Author's Preferred Text

Paperback - 2016
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National Bestseller

Selected as one of NPR's Top 100 Science Fiction and Fantasy Books of All Time

The #1 New York Times bestselling author's ultimate edition of his wildly successful first novel featuring his "preferred text"--and including his new Neverwhere tale, "How the Marquis Got His Coat Back."

Richard Mayhew is a young man with a good heart and an ordinary life, which is changed forever when he stops to help a girl he finds bleeding on a London sidewalk. His small act of kindness propels him into a world he never dreamed existed. There are people who fall through the cracks, and Richard has become one of them. And he must learn to survive in this city of shadows and darkness, monsters and saints, murderers and angels, if he is ever to return to the London that he knew.

"A fantastic story that is both the stuff of dreams and nightmares" (San Diego Union-Tribune), Neil Gaiman's first solo novel has become a touchstone of urban fantasy, and a perennial favorite of readers everywhere.

"Delightful ... inventively horrific."

--USA Today

Publisher: New York : William Morrow & Co., 2016
ISBN: 9780062476371


From Library Staff

Londoner Richard Mayhew stops to help a young woman who lies beaten in the street and is thrust into an adventure that takes him into a new world: London Below.

When Londoner Richard Mayhew stops to help a young woman who lies beaten in the street, he gets thrust into an adventure that takes him into a new world: London Below.

A man goes to the aid of woman pursued by assassins and discovers an alternative City of London, a subterranean, medieval world populated by "people who fell through the cracks" from the real city above. A fantasy tale, replete with demons and wizards. (catalog description)

From the critics

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May 21, 2017

Very clever! Story kept me engaged through the last pages. Many surprises. Stretches one's imagination of other realities blending with our own. Quite Glad I was reading a novel rather than watching a movie because there was substantial gore, creepiness, and the two assassins were beyond sinister and sickening in their gleeful anticipation of, and during the infliction of pain. I love it when a fantasy includes animals that can speak to humans.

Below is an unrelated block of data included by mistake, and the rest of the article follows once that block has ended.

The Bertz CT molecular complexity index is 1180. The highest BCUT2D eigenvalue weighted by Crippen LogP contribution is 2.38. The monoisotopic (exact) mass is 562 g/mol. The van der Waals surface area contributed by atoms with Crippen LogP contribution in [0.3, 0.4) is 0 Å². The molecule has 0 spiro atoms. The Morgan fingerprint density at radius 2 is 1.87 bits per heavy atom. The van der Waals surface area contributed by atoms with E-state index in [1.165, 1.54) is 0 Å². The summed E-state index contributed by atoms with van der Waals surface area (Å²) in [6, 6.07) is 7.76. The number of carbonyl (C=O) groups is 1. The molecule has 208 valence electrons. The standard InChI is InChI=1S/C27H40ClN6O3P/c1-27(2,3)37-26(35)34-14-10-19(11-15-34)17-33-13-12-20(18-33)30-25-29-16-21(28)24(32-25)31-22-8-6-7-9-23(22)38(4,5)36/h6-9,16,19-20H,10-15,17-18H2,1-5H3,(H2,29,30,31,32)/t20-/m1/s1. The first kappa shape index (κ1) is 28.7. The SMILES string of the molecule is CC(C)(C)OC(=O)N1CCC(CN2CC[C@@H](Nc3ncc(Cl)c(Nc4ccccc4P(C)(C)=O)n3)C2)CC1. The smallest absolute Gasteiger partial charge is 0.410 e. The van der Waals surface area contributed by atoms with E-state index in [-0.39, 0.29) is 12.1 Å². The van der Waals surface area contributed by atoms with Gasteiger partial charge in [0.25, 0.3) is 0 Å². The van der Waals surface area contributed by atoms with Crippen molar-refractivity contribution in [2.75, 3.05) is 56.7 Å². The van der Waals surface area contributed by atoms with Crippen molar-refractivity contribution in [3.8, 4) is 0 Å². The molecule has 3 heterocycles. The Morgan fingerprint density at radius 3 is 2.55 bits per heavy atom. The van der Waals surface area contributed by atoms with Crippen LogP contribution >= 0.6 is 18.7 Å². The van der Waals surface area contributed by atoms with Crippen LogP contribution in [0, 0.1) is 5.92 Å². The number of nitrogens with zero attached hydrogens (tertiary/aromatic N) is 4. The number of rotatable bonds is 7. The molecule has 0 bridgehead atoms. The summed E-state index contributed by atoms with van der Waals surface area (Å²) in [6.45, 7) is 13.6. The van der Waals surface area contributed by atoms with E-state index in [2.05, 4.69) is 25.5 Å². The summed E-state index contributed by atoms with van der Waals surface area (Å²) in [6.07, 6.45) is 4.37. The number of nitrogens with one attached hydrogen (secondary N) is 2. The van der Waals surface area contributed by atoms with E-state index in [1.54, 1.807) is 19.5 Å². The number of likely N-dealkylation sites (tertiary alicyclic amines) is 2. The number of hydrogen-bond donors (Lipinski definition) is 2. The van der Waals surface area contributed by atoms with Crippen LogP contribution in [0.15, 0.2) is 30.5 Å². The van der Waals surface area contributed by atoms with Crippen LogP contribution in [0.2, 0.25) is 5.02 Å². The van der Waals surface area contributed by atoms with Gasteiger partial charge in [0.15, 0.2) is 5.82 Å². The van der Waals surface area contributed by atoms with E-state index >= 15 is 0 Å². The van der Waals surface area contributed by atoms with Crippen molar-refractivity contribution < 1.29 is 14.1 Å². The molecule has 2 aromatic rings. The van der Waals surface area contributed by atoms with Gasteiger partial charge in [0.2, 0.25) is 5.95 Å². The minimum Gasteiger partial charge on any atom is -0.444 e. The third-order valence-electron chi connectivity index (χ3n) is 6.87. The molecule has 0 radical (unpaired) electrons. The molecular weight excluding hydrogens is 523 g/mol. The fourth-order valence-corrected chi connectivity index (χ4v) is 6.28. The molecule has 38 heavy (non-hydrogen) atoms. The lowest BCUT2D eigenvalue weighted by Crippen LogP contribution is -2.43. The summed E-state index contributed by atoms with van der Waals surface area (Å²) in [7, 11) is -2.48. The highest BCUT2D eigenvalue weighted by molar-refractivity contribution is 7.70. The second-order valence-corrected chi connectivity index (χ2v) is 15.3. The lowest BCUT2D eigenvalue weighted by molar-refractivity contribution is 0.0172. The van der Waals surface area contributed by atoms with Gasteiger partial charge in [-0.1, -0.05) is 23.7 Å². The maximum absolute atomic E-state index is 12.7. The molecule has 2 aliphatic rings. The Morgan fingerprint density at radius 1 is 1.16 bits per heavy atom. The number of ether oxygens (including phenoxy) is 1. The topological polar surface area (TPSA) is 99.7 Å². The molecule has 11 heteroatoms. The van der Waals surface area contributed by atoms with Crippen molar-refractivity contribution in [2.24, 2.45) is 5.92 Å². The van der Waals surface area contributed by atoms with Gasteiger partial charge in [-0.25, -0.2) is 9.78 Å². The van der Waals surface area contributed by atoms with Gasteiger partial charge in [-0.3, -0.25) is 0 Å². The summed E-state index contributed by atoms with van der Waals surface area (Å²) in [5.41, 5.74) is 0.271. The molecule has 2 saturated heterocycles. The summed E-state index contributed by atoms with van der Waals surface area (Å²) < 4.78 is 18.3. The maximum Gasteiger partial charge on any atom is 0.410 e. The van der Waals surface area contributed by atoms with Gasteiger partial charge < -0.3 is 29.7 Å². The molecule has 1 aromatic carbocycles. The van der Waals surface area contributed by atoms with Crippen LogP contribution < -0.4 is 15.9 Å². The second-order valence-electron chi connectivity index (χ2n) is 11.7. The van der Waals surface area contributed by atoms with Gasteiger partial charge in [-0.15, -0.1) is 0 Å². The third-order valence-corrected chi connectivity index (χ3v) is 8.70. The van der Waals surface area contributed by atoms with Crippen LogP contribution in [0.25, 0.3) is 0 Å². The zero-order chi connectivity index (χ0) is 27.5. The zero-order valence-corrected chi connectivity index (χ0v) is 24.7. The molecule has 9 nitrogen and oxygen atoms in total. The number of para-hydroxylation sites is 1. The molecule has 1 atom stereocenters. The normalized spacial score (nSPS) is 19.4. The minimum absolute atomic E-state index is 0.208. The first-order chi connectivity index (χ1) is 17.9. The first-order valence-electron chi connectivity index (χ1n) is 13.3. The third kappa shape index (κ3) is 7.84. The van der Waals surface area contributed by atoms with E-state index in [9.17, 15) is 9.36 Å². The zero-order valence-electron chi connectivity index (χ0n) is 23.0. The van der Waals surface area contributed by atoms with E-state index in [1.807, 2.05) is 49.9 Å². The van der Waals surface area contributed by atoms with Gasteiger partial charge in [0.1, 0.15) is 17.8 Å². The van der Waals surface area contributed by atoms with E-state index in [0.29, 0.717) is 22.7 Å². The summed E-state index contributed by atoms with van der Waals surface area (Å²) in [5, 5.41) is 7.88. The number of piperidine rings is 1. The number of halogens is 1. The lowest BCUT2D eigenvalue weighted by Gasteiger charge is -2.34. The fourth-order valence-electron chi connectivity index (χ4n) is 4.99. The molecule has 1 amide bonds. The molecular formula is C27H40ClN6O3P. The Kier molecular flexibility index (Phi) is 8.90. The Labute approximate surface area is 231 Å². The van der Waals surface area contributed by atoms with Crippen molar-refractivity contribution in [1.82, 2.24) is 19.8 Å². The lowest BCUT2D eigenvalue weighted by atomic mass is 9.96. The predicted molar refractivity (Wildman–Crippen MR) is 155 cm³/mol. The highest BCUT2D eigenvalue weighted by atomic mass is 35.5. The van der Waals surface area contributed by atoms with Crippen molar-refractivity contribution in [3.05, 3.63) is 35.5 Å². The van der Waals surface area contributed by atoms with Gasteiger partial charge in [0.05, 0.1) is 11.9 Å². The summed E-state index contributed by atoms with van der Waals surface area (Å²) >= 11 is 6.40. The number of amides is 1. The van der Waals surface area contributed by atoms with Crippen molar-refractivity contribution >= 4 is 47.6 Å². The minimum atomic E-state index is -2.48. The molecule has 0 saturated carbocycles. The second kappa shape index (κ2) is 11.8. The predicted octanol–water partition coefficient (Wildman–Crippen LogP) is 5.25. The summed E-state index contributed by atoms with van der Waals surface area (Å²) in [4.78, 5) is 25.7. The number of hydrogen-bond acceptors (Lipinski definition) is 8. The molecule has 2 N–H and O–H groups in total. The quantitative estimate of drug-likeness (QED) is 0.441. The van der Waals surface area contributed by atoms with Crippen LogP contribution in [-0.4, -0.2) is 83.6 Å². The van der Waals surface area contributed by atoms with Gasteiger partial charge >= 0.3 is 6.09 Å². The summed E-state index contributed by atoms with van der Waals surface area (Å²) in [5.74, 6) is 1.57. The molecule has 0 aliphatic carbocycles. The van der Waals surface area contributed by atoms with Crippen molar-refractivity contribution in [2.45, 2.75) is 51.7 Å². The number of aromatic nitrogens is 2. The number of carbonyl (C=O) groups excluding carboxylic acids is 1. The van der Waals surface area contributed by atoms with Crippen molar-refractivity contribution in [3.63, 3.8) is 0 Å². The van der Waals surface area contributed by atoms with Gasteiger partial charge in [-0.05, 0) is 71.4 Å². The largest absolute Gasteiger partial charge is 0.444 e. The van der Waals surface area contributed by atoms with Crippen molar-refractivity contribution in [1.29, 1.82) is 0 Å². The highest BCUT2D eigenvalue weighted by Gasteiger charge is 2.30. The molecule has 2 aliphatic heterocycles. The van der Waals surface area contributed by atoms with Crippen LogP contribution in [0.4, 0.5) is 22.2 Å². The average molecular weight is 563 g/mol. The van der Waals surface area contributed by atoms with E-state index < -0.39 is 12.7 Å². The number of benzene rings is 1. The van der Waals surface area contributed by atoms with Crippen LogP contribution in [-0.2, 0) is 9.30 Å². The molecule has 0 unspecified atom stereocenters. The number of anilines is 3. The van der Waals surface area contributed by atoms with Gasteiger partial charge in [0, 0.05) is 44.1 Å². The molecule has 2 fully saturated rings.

Apr 19, 2017

It was a page turner. It was a good story. It was a fairy tale and the outcome was as expected.
Nothing outstanding.

MomoT Jan 11, 2017

Neverwhere by Neil Gaiman has had an odd sort of genesis. It started out as a BBC mini-series, he then penned a novelisation and then that novel was the basis of the comics.

It's a rollicking good tale of a shady nether world below London involving magic, murder, revenge and the finding of courage. Made more enjoyable for me because I have lived in London.

Jan 09, 2017

Again, Neil Gaiman does it! Neverwhere was one of the most enjoyable reads I have read in the past ten years. I loved this book to pieces and would recommend it to anyone who enjoys reading. I would say it is a definite "must buy" for your collection if you have one; and a great start if you don't. It is not a "curl up by a nice fire and read" kind of book because it takes you on so many levels of emotions that your body will physically change positions during the course of the book. The most amazing thing about this book is that it is not even my favorite work of Gaiman's. We are in the midst of a living legend and he is, personally, my favorite author of our time. Not to say there hasn't been books I didn't like of his, but Neverwhere isn't one of them.

Nov 22, 2016

Though this is not the genre I tend to read I had to for a class. I thoroughly enjoyed the way he describes the setting and the characters. His setting is so well defined (at least for the Below London) that it is a character itself.

I'm a strong believer that if there are openings or holes in the story it should be filled before the end, the hardest part when this book ended is there were too many holes that weren't filled and I still had too many questions.

If you've never read a fantasy this is a great one to be the first. You'll appreciate the way his writing flows, his description of characters, and the many ways you are able to grow the world in your own mind with his guidance.

Gaiman's first novel isn't perfect, but is a great introduction to his wonderful storytelling. His fantastical vision of a city beneath London is filled with memorable characters. If you enjoy this, consider picking up Un Lun Dun by China Mieville.

Sep 09, 2016

It looks like a dark fantasy novel, but it actually got quite a few chuckles out of me. It has a solid storyline and terrific characters, and I could hardly put it down!

Aug 13, 2016

Imagine "Alice in Wonderland" without the literary witticisms and with the grittiness of an adult "Jacob Two-Two". Richard, who feels like an observer and misfit in his own life, falls into a bizarre underworld of misfits and spends most of the book trying to get back where he started. The ending is obvious but appropriate. Gaiman could have done a lot more with this book but it was a nice change.